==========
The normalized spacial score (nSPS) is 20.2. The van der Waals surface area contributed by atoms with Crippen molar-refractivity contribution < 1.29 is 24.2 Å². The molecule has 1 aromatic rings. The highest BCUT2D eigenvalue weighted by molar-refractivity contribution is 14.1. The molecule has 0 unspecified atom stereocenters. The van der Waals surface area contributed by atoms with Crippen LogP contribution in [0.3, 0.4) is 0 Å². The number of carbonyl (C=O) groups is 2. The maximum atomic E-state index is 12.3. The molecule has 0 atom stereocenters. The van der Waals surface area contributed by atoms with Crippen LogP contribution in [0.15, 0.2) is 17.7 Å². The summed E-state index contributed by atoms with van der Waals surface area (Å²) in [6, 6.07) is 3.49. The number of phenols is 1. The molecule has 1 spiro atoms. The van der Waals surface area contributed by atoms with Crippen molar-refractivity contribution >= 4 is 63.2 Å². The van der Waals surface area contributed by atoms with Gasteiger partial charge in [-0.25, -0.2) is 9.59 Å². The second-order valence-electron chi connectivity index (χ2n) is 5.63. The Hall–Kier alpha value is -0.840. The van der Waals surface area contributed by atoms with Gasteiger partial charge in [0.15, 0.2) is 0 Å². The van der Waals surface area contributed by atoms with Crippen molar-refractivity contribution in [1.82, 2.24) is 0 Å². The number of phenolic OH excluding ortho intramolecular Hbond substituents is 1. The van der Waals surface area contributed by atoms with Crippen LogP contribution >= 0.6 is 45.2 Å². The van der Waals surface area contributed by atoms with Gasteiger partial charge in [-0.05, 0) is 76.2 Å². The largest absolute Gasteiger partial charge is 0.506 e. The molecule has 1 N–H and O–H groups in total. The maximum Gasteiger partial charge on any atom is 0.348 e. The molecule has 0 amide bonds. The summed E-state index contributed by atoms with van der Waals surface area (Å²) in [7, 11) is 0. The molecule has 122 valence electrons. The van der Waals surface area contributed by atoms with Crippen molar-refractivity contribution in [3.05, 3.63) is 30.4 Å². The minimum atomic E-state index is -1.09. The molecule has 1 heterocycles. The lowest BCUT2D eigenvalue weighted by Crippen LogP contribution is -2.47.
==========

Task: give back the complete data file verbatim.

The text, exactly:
The normalized spacial score (nSPS) is 20.2. The van der Waals surface area contributed by atoms with Crippen molar-refractivity contribution < 1.29 is 24.2 Å². The molecule has 1 aromatic rings. The highest BCUT2D eigenvalue weighted by molar-refractivity contribution is 14.1. The molecule has 0 unspecified atom stereocenters. The van der Waals surface area contributed by atoms with Crippen LogP contribution in [0.3, 0.4) is 0 Å². The number of carbonyl (C=O) groups is 2. The maximum atomic E-state index is 12.3. The molecule has 0 atom stereocenters. The van der Waals surface area contributed by atoms with Crippen LogP contribution in [0.15, 0.2) is 17.7 Å². The summed E-state index contributed by atoms with van der Waals surface area (Å²) in [6, 6.07) is 3.49. The number of phenols is 1. The molecule has 1 spiro atoms. The van der Waals surface area contributed by atoms with Crippen molar-refractivity contribution >= 4 is 63.2 Å². The van der Waals surface area contributed by atoms with Gasteiger partial charge in [-0.25, -0.2) is 9.59 Å². The second-order valence-electron chi connectivity index (χ2n) is 5.63. The Hall–Kier alpha value is -0.840. The van der Waals surface area contributed by atoms with Gasteiger partial charge in [0.15, 0.2) is 0 Å². The van der Waals surface area contributed by atoms with Crippen molar-refractivity contribution in [1.82, 2.24) is 0 Å². The number of phenolic OH excluding ortho intramolecular Hbond substituents is 1. The van der Waals surface area contributed by atoms with Crippen LogP contribution >= 0.6 is 45.2 Å². The van der Waals surface area contributed by atoms with Gasteiger partial charge in [-0.05, 0) is 76.2 Å². The largest absolute Gasteiger partial charge is 0.506 e. The molecule has 1 N–H and O–H groups in total. The maximum Gasteiger partial charge on any atom is 0.348 e. The molecule has 0 amide bonds. The summed E-state index contributed by atoms with van der Waals surface area (Å²) in [7, 11) is 0. The molecule has 122 valence electrons. The van der Waals surface area contributed by atoms with Crippen molar-refractivity contribution in [3.05, 3.63) is 30.4 Å². The minimum atomic E-state index is -1.09. The molecule has 1 heterocycles. The lowest BCUT2D eigenvalue weighted by Crippen LogP contribution is -2.47.